by Tyler Durden
One of California’s most important hydroelectric power plants is in danger of closing for the first time in five decades as water levels continue to fall.
Severe drought and scorching heat, exacerbated by the effects of La Nina weather, have depleted some of the water supplies in Lake Oroville in Northern California. Current water levels in the lake are about 700 feet above sea level, but if 640 feet are breached, officials will likely have to shut down the Edward Hyatt power plant for the first time since it opened in 1967, California Energy Commission spokesman Lindsey Buckley said. CNN.
The lake’s record dip is 646 feet, and the state’s Department of Water Resources expects that level to be observed in August.
Earlier this month, at least 130 boats were afloat evacuation from the lake as the water level continues to drop. As a result, it will not be possible to access any low ramps or boat ramps.
Moreover, if the Hyatt plant is closed, hydropower generation for the state grid will be affected. At full capacity, the station can occupy up to 800,000 homes.
“If lake levels drop below those heights later this summer, DWR [California Department of Water Resources] “Generation will be halted for the first time at the Hyatt Power Plant due to a lack of sufficient water to power the plant’s power turbines,” said Lisa Whitmore, DWR’s Oroville Field Division Communications Officer.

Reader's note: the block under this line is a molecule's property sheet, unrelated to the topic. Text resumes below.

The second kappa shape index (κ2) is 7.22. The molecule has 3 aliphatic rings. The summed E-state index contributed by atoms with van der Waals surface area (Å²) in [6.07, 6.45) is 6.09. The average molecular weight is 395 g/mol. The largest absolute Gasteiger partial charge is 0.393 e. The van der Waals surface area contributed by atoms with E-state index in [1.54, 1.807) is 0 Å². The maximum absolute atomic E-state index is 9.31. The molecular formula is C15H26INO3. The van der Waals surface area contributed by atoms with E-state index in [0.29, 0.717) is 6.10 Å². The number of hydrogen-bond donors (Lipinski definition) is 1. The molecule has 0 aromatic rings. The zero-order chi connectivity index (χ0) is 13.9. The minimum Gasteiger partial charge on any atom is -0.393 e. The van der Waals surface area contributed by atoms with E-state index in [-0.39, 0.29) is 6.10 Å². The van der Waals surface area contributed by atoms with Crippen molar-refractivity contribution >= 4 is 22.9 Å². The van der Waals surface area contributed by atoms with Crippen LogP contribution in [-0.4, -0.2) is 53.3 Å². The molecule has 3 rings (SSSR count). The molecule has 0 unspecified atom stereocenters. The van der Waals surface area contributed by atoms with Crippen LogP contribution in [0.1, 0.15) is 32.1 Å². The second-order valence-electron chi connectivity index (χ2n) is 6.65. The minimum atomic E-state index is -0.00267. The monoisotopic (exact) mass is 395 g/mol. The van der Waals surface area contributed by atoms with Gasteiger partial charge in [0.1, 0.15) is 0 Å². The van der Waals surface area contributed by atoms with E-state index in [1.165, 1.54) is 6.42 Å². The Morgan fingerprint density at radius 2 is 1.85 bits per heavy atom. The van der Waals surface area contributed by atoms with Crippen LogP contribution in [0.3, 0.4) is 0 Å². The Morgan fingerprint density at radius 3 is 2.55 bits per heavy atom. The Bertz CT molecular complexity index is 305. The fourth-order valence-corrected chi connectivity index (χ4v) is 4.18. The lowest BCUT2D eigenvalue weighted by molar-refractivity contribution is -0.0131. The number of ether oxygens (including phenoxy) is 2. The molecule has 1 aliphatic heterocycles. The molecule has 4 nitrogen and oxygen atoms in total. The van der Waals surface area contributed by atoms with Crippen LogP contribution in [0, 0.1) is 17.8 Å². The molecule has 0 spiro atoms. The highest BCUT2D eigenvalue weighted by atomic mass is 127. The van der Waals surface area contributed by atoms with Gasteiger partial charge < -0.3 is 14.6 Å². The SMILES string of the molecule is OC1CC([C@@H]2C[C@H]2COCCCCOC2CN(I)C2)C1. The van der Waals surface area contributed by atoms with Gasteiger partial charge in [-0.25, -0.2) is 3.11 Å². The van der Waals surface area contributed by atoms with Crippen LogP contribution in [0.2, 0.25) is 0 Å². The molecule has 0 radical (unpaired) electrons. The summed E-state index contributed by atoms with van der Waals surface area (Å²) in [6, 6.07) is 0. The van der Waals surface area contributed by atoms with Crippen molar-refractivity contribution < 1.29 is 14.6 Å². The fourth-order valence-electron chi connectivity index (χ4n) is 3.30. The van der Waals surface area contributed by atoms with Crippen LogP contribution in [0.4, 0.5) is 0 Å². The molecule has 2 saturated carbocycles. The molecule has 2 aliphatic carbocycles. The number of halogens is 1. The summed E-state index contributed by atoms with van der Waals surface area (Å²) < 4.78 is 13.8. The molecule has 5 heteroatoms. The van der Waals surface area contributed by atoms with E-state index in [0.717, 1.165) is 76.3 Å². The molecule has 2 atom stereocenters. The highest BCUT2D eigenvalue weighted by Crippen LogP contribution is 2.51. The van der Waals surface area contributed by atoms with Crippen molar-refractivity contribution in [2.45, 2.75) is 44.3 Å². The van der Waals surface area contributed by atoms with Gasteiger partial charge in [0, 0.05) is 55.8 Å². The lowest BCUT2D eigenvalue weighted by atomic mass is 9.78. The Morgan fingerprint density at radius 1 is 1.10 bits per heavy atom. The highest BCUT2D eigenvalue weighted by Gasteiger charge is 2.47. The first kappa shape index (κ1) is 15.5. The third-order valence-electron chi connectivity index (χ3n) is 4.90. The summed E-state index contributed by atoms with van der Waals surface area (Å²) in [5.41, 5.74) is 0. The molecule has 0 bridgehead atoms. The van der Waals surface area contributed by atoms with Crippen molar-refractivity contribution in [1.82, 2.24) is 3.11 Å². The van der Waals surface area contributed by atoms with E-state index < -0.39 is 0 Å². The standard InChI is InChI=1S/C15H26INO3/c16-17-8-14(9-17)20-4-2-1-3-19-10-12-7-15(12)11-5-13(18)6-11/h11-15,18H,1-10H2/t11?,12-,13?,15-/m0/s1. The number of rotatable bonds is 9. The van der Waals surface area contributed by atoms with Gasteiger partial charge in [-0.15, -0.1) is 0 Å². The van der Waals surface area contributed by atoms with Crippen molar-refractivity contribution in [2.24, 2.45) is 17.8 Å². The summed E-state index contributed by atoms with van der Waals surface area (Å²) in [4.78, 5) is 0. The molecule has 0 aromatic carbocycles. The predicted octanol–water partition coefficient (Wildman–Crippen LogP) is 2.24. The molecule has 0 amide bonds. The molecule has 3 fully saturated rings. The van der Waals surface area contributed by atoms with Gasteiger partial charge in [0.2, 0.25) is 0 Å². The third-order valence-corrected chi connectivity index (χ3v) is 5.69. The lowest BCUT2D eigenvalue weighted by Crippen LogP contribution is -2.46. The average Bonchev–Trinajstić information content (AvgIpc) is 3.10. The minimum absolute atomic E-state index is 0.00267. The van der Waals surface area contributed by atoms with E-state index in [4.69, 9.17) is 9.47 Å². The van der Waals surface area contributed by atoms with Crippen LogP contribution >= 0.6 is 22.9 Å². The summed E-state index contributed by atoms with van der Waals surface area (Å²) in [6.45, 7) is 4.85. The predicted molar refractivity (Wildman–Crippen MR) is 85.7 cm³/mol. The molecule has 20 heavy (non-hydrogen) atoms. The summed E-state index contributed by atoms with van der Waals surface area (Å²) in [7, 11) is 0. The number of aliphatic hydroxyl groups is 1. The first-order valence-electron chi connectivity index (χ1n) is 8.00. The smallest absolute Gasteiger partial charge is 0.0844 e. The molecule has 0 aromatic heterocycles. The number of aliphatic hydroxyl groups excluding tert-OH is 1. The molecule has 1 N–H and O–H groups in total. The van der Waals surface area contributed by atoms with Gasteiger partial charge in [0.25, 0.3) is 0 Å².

2019 Lake Oroville
2021 Lake Oroville
The closure of the plant will mean that the state electricity companies will have to supply electricity from elsewhere to fill the void.
Lake Oroville is also a natural attraction that sees at least one million visitors each year. Without visitors enjoying boating parties, ice skating, or relaxing in the sun, the local economy could be dealt a severe blow as it tries to recover from the virus pandemic.
California Governor Gavin Newsom declared a statewide heatwave emergency Thursday, with much of the state experiencing record temperatures and high energy use straining the grid.
“Amid a major heat wave stressing state power grids across the western United States, Governor Gavin Newsom today signed an emergency declaration to free up additional power capacity,” Newsom’s office said in a press release.
The good news is that Oroville won’t have a spillover crisis anytime soon as drought sweeps across the region. However, the federal government can soon Announce The first ever water shortage is in the coming months, which will reduce water use in many western states.